What is the metaverse?
You may have heard tech pioneers like Mark Zuckerberg refer to the metaverse as “the future of the Internet.” What does that mean, exactly? What does that look like?
In a nutshell, the metaverse is an immersive cyberspace made up of technologies like virtual reality (VR) and augmented reality (AR). In this world, users can hop into the metaverse to play games, work, hang out, attend virtual concerts, buy and sell consumer goods, and much more.
A new way to connect
In the metaverse, users can identify themselves by creating their avatar (picture an animated version of you, or anything you want to look like). Through creating a virtual identity with avatars, users can communicate and even do business with one another in the metaverse. Avatars might not even be tied down to just the metaverse – you may be able to copy them into other social networks and online platforms.
A few examples of the metaverse exist now, such as the use of holograms in Microsoft Mesh. Meta (previously called Facebook) estimates its key metaverse features will take another 5 to 10 years to become mainstream, and while its launch is highly anticipated, there are still a lot of questions to be answered in the meantime.
4 legal challenges the metaverse faces
Without question, the metaverse brings up a lot of legal issues we need to address. Here are 4 examples of challenges to navigate as metaverse comes to life:
1. Avatar altercations
In a virtual world where you can be anyone and do anything, there’s a particular element of freedom that, without legal safeguards, can open up a can of worms.
For example, as avatars can communicate and trade with each other, there is an inevitable risk of online crime, cyberbullying, and other misconduct.
Currently, there is a lack of legal framework around this issue.
2. User data privacy and security
There are many questions at stake by introducing this online world. There will be a massive incoming wave of machine-generated content, like avatars and virtual goods, and new formats of data will increase sensitivity.
There are still many unanswered security questions regarding how Meta will prevent identity theft, trolling, and other unlawful online crime and protect consumer privacy.
3. Intellectual property
The metaverse economy will take some new thinking regarding intellectual property and brand protection. This new type of virtual atmosphere will present opportunities for brand owners in the tech industry and create new opportunities for intellectual properties, like patents for device and software tech.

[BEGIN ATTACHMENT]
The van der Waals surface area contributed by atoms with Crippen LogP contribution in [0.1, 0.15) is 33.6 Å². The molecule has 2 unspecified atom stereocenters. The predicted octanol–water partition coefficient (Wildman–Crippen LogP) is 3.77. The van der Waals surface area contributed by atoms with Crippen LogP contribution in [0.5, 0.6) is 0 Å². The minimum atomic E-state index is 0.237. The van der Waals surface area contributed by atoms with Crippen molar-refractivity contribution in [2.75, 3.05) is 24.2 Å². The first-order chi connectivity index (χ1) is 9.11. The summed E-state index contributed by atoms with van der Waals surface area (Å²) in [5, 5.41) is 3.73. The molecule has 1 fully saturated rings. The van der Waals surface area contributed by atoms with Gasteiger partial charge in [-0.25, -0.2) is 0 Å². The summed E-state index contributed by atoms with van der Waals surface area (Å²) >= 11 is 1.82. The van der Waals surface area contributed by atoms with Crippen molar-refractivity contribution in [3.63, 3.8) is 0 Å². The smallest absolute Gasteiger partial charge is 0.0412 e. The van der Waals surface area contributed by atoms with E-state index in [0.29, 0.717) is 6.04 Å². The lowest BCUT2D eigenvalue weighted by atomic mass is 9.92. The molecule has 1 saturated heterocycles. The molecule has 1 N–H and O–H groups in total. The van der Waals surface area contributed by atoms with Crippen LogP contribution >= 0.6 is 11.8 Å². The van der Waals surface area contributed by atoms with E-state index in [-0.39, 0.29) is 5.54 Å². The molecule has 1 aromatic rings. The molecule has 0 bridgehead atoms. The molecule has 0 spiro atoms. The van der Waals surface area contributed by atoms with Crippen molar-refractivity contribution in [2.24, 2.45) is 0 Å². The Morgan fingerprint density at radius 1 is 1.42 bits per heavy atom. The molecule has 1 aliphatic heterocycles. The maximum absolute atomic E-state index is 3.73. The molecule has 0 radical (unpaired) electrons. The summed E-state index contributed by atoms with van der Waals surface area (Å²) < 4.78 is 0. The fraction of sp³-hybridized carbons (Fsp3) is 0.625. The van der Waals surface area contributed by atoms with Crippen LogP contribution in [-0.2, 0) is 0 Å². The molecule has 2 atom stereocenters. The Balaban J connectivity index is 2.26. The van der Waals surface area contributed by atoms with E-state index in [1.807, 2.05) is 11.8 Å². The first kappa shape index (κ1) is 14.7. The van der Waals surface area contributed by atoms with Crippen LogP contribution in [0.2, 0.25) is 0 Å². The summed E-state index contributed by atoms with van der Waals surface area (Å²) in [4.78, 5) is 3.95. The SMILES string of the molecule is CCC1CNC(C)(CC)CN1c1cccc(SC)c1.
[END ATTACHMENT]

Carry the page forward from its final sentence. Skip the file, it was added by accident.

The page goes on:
Changes in intellectual property law are inevitable because there are many unanswered questions. For example, what’s the difference between trademarks in the metaverse and the physical world? Can a trademark be deemed famous in the metaverse and not the “real” world?
4. Online marketplace
Transactions in the metaverse will take place using cryptocurrency and NFTs (non-fungible tokens). Many questions about these types of digital currencies are still at large. How do laws differ when buying virtual goods in the metaverse versus the physical world?
For example, virtual real estate has become an NFT, which raises the question – which real estate laws apply in a virtual world? Do laws in the real world apply if someone’s avatar trespasses on a private virtual property? Can users take out a mortgage on a cyber home?
Talk to your lawyer about your rights in the metaverse
The metaverse is new, and there is a lot to navigate. It’s essential to know your rights and what questions to keep in mind, though, because the rollout of the metaverse is anticipated to significantly impact and shape the way people communicate, spend time together, and even work.
If you have questions about your rights when it comes to the metaverse, talk to your dedicated lawyer.
Pre-Paid Legal Services, Inc. (“PPLSI”) provides access to legal services offered by a network of provider law firms to PPLSI members through membership-based participation. Neither PPLSI nor its officers, employees or sales associates directly or indirectly provide legal services, representation, or advice. The information available in this blog is meant to provide general information and is not intended to provide legal advice, render an opinion, or provide any specific recommendations. The blog post is not a substitute for competent legal counsel from a licensed professional lawyer in the state or province where your legal issues exist and the reader is strongly encouraged to seek legal counsel for your specific legal matter. Information contained in the blog may be provided by authors who could be a third-party paid contributor. All information by authors is accepted in good faith, however, PPLSI makes no representation or warranty of any kind, express or implied, regarding the accuracy, adequacy, validity, reliability, availability, or completeness of such information.